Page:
Novakowski says that people will sometimes come back with the argument that people in prison are “‘going to elect the soft-on-crime, or the pro-crime, candidate.’ Which, one, is just a red-herring. The idea that someone somehow is going to ride their way into office as a crime advocate is just not realistic. And, second, even assuming that was the case, you cannot decide who can and cannot vote based on your perception of who they are going to vote for.”
Vargas-Edmond explains why Initiate Justice is working to re-enfranchise everyone, no matter their conviction nor whether they’re currently or formerly incarcerated, in a similar manner: “The reason that we don’t want to exclude anybody is because the right to vote is an inalienable right ensured to all citizens of the United States, regardless of the mistakes that people have made, regardless of their status as incarcerated or formerly incarcerated—that really should not weigh at all. Incarcerated people are still required to pay taxes and they maintain their status as citizens, but nevertheless are prohibited from having a say in elections that determine the outcomes for their loved ones and their communities. So, we see the right to vote as something that has been stripped away as a means of restricting people’s power, and it actually doesn’t have anything to do with public safety.” As both Novakowski and Vargas-Edmond have spoken to, other basic rights do not disappear when someone is incarcerated, so the right to vote shouldn’t either.
This country loses when we take away the right to vote from people whom the state has chosen to criminalize. Much like the current criminal justice reform debate that centers around the “non-non-nons”—people convicted of non-violent, non-serious and non-sexual offenses—returning the right to vote to only people who are no longer incarcerated or who have only committed certain offenses leaves a large percentage of the people out of the conversation. Most of this country’s prisoners are incarcerated at the state level, and around 50 percent are serving time for violent crimes. Most, but not all, incarcerated people will eventually leave prison. It is widely known that the stronger community ties you have while incarcerated, the greater your chances are upon release. Voting can be one of those ties.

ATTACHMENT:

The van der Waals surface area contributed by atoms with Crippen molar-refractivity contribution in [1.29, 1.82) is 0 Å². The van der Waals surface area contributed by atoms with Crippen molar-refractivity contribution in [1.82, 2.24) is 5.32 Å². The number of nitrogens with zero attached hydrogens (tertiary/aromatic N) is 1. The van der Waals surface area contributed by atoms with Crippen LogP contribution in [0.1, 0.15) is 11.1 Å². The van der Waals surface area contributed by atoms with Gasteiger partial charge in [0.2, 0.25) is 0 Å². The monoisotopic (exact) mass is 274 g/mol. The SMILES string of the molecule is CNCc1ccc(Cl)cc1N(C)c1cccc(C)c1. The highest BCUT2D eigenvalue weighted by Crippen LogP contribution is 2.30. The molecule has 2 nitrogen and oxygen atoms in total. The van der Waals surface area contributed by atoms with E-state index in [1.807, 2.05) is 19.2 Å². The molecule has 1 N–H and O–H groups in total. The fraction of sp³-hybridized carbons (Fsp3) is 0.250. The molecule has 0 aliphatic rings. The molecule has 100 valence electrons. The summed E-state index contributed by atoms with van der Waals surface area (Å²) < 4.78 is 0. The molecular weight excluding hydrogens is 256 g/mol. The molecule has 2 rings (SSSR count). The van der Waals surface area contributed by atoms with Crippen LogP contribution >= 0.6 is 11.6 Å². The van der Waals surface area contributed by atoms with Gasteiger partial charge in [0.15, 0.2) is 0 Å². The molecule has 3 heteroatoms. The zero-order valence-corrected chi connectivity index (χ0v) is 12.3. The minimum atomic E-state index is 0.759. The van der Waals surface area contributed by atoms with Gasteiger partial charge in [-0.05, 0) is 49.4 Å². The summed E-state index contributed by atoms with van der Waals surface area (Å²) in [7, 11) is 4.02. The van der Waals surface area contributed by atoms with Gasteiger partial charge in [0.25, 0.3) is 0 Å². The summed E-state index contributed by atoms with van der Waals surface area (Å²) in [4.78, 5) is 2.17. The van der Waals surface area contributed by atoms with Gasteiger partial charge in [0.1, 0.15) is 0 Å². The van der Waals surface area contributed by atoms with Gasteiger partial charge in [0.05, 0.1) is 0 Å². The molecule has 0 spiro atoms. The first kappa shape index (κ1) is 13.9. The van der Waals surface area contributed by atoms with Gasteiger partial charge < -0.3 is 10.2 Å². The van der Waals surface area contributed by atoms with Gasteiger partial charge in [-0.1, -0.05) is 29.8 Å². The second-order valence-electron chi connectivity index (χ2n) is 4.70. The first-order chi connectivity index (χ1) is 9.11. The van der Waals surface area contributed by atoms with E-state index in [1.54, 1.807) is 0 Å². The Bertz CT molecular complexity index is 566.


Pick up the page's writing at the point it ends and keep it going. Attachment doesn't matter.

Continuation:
Massachusetts was the most recent state to take away the right to vote for prisoners, in 2000, and its motivation for doing so speaks to the ugly truths of a state lauded for its liberal policies. The state took this drastic step after a group of people serving life sentences started exercising their political power and formed the Massachusetts Prisoners Association Political Action Committee. In response, the state amended its constitution so that prisoners could never again attempt to have a say in government.
There are currently about 8,000 people in Massachusetts who are barred from voting because they are incarcerated in prison on a felony conviction. One in four people in Massachusetts’ state prison system is incarcerated for life, meaning that their ability to participate in civic life is extremely limited. In addition to having the potential to reduce recidivism amongst among people following their release from prison, returning the right to vote to people in prison could have positive community effects, such as the ability to activate greater levels of civic engagement in communities that are heavily impacted by incarceration, and encouraging people in prison and their loved ones to stay informed and involved in their communities. Additionally, one of my motivations for starting this campaign was hearing from people serving life sentences how passionate they felt about making their voices heard, and particularly, how much hope voting brings them, which then informs the entire prison atmosphere.
The right to vote is a fundamental right in a democracy. The United States does not strip someone of their citizenship when they are convicted of a crime, and thus their right to representation should not vanish either. While re-enfranchising formerly incarcerated people is necessary and laudable, campaigns that only focus on the rights of people who have been released, let alone categorizing people into voting-eligible and ineligible buckets based on the crimes they committed, only furthers a false dichotomy between worthy and unworthy citizens. If we as a society are sincere about our desire to engage in criminal justice reform, and change the architecture of our racist, classist, sexist criminal justice system—not just the surface—we must broadly question what we have to fear from allowing all constituents to have a say in their governance.